My first thought was that my situation had something to do with the archetype of the garden. In Western art, literature and mythology, the garden represents the Garden of Eden—the world as it was before it was spoiled by man. In our culture, this archetype shows up most powerfully as a trip to the wilderness. Early American literature is full of such references. When things get rough, man retreats to the wilderness where he can get in touch with his true humanity and experience the world as the creator intended. Most of us are familiar with Thoreau’s Walden but there are countless other examples as well.
But as man paves over more and more of the world, those wild places disappear and he is forced to create small, artificial garden spots to allow him a small idea—a remembrance if you will—of the real thing. Some are in city parks, some in backyards. Wherever they appear, gardens have come to symbolize the idea that life was better, more fit for humans in the past.
Joseph Campbell claims that we humans all share the same archetypes, regardless of the culture we come from, because we all share the same concerns and insecurities. We know instinctively that we can’t be the kind of humans we were designed to be unless we are in an environment that was designed with us in mind. But those environments are rapidly disappearing. Their replacements, cities, are dehumanizing. We rely on the archetype of the garden in our art and our stories to remind us of what it was like to be human.
While that made sense to me, and helped to explain how those who liked cities could deal with the tremendous loss in their lives of the places where we truly belong, it didn’t feel like the entire story. I sensed that, for me anyway, there was more. If all I needed was to be in the original garden, the wilderness, I could pick just one spot, say the Big Bend region, and stay there. But I don’t. I need to be in all the various types of wild places. And not just to see them, but to study them, to try to learn their secrets.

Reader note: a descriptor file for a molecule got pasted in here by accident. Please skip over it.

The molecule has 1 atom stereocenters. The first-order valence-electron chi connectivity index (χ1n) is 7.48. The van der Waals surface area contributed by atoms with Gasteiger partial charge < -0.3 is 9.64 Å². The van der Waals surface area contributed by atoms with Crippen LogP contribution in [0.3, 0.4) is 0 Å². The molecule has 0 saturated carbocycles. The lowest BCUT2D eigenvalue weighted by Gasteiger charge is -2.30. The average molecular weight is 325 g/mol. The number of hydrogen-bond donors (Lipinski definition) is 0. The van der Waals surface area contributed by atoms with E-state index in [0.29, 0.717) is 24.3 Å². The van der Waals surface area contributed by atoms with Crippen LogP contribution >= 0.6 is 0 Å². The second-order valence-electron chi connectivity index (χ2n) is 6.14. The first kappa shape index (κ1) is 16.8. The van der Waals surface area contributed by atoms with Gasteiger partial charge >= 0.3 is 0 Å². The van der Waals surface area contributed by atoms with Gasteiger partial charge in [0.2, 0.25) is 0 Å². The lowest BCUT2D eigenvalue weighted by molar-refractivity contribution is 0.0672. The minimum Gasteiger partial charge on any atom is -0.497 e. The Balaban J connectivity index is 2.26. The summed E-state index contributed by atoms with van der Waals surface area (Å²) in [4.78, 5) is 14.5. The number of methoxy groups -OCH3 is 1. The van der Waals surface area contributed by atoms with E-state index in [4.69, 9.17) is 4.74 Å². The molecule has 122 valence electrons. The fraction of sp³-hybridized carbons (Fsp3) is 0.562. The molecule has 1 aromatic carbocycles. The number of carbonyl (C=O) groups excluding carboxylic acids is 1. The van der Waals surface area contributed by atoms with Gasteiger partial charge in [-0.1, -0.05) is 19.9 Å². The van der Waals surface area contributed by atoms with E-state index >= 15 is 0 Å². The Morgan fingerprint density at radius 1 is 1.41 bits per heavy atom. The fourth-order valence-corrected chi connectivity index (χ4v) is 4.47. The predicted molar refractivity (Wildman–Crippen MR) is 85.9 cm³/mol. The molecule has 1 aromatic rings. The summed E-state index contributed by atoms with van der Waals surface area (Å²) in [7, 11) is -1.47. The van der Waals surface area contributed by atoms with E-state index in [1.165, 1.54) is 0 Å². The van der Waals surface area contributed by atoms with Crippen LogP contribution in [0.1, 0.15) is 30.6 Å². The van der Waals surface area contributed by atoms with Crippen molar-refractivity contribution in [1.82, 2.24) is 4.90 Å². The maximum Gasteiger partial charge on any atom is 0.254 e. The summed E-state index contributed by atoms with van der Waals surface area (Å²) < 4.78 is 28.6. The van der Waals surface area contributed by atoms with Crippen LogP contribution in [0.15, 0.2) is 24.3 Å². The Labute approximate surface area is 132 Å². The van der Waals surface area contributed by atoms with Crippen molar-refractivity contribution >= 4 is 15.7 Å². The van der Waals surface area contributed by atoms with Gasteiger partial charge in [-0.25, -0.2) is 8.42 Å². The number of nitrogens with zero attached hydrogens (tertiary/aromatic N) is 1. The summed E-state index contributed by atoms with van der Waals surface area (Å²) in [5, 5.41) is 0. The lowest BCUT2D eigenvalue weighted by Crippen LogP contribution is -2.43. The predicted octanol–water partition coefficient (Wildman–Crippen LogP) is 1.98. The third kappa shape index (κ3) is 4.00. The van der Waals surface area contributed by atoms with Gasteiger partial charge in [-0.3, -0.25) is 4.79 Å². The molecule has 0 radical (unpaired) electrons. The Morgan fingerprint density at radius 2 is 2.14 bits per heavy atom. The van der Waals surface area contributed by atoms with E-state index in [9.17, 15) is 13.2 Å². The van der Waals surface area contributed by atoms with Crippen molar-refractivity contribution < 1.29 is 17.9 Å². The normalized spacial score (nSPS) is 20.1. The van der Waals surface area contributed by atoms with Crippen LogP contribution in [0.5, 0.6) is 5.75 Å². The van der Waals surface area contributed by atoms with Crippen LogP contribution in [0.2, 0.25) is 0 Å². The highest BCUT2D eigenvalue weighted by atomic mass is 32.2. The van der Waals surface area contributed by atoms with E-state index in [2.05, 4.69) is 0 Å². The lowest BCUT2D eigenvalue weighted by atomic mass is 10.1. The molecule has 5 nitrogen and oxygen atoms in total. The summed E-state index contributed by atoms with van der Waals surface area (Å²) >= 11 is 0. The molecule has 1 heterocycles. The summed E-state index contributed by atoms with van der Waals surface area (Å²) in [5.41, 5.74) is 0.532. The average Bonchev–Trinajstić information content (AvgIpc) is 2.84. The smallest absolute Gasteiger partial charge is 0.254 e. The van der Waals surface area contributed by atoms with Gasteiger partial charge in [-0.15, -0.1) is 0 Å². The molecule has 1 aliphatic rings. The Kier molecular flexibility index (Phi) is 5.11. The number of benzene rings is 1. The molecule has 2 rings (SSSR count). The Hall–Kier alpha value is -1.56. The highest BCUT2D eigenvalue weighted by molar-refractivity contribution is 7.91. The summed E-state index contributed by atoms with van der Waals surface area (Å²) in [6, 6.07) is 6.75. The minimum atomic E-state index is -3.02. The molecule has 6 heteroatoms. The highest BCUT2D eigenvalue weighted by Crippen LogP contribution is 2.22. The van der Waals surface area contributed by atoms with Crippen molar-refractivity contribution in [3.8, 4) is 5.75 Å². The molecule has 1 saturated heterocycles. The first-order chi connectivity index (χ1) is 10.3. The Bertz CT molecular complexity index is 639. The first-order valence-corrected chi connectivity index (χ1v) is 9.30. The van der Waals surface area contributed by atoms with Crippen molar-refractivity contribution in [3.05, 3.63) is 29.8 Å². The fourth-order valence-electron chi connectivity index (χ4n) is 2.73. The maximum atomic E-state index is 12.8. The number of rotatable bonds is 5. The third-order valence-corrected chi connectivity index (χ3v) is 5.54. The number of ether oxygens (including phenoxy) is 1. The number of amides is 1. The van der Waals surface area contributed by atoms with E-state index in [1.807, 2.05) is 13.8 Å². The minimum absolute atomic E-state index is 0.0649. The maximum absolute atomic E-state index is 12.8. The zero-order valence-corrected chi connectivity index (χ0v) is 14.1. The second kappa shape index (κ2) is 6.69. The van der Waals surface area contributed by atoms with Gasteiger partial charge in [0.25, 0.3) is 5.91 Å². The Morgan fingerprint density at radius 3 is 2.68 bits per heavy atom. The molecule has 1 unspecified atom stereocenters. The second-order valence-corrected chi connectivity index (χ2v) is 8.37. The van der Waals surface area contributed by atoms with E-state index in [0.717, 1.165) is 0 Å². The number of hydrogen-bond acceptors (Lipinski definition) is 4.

Sunset was closing in and it was time to head back to the Jeep. I came across a small herd of cattle grazing on land leased from the Park Service. A mother cow stood with her baby beneath her; he was stretching out to get at his dinner. I watched as he drank and then as he walked around the hillside, exploring his world, and trying to learn all there is to know about the place he lives. And finally I understood.
Like that calf, I am trying to learn all there is to know about the world I was placed in. Not the world of cities—that is man’s creation—but rather, the world that was created for man, the world of the Garden. As I study these places, I am looking for patterns—things that repeat in the different spots I explore, even though those places appear to vary radically in nature. I am convinced those patterns are there. I just need to train myself to see them.
I thought about those patterns and why I have such a need to find them—about what they might reveal. Assuming that the universe was created logically, rationally (and I believe it was), those patterns just might give me a tiny glimpse into the great plan behind the design—in other words, into the mind of God.
It was dark by the time I got back to the Jeep and it was time to head out for dinner in Denton and then back to Dallas. I had made no progress this day on seeing patterns. But I did feel just a touch more human for having spent time in one of those wild places I’m sure was designed for me to occupy.